4. The reporting process 

In audio reporting, identifying the settings for your interviews can really make an impact on how you write the story. Since so much of your writing depends on setting a scene, knowing where and how to place your subject [can you clarify what this phrase means for us? We typically think of encountering a subject rather than placing a subject in reporting] shapes the direction of the story. I was very intentional with how the places themselves became parts of the story, such as the temple where so many community members gathered. 

One subject that was part of my reporting was a place I had never been before. I had no way of scoping things out beforehand at the clinic where so many refugees gathered for therapy. I didn't know what to expect when I got there, so I just focused on recording everything to get the texture and the atmosphere of the clinic. Luckily, all the refugees welcomed me once they knew that I was also Cambodian and could speak the language. 

And in this reporting, I found that understanding the culture and the language from an inside perspective was crucial. Many of the survivors are older and Cambodian is still their primary language. They felt comfortable opening up to me and describing in detail what they went through. I also felt like it helped me understand and translate their story in an authentic way. Speaking the language was irreplaceable and my most valuable asset in my reporting.

5. The writing and editing process 

Here’s where things got dicey: I went through a total of four editors due to some unusual circumstances. This delayed my writing and editing process quite a bit because the idea of the series kept changing and evolving from editor to editor. I went through a full round of drafts and final revisions, only to have a fourth and final editor look through it. The suggestions were eye-opening and I’m so glad that we went through them, but it caused huge delays. I had to rearrange several parts of the story to make the narrative flow a little differently, and I think it helped the pieces come out stronger in the end.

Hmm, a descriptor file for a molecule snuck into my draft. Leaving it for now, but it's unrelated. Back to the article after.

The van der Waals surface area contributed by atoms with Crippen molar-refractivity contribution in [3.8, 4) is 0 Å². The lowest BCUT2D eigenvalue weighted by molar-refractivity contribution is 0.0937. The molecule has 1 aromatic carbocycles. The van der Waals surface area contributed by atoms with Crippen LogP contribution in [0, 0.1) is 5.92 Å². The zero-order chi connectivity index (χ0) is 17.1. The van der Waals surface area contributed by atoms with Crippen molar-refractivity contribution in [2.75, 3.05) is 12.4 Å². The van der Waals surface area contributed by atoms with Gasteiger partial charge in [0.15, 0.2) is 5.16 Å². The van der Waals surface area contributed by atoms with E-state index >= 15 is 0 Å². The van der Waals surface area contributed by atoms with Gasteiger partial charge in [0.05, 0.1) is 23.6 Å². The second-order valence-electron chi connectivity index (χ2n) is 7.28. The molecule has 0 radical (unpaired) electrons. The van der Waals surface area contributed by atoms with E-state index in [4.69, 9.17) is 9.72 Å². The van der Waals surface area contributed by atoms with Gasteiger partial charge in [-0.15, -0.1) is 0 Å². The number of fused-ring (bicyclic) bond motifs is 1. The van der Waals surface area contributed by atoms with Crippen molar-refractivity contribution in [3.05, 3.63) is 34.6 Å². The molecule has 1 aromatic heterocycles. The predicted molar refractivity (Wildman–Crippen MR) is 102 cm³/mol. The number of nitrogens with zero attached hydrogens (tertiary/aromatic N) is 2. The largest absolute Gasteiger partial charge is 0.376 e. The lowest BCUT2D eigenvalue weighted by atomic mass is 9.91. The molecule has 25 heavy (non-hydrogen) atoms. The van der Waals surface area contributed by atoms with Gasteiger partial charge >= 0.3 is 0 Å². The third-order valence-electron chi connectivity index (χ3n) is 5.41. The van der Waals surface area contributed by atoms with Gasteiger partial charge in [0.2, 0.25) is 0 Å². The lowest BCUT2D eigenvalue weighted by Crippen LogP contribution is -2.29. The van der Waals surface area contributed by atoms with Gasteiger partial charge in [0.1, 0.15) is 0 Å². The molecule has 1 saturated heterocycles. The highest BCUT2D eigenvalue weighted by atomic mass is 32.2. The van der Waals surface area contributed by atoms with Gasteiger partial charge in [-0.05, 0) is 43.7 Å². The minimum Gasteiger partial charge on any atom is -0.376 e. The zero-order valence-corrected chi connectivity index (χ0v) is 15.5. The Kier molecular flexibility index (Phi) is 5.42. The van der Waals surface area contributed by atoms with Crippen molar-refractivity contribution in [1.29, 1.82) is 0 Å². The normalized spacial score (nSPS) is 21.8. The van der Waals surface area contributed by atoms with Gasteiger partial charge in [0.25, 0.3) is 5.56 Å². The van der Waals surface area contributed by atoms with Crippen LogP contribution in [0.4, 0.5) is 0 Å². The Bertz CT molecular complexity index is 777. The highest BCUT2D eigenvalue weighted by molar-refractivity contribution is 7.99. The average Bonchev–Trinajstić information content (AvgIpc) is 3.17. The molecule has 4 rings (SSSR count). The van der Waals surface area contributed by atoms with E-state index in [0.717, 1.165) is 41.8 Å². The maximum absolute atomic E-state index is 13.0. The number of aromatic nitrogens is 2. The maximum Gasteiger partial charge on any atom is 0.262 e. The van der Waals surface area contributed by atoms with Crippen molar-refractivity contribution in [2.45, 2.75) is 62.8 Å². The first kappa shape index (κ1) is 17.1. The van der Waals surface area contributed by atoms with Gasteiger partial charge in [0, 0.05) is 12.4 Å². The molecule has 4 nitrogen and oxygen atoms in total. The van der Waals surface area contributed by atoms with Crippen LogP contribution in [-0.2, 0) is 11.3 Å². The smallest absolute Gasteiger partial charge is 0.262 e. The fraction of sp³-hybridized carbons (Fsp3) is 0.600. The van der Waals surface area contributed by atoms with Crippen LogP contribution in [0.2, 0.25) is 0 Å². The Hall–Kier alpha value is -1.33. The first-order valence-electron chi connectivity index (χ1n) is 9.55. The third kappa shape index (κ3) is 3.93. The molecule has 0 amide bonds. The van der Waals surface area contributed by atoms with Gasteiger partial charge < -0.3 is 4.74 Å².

I do know that discussing all the elements as I gathered them with my editors helped them to see the bigger picture and the unifying thread of the stories. Your editor is always your friend here, always looking for ways to elevate your storytelling. In the end, I was blessed to have so many eyes on it. I think it came out the best that it could be as a result. 


The Center for Health Journalism’s 2023 Symposium on Domestic Violence provides reporters with a roadmap for covering this public health epidemic with nuance and sensitivity. The next session will be offered virtually on Friday, March 31. Journalists attending the symposium will be eligible to apply for a reporting grant of $2,000 to $10,000 from our Domestic Violence Impact Reporting Fund. Find more info here!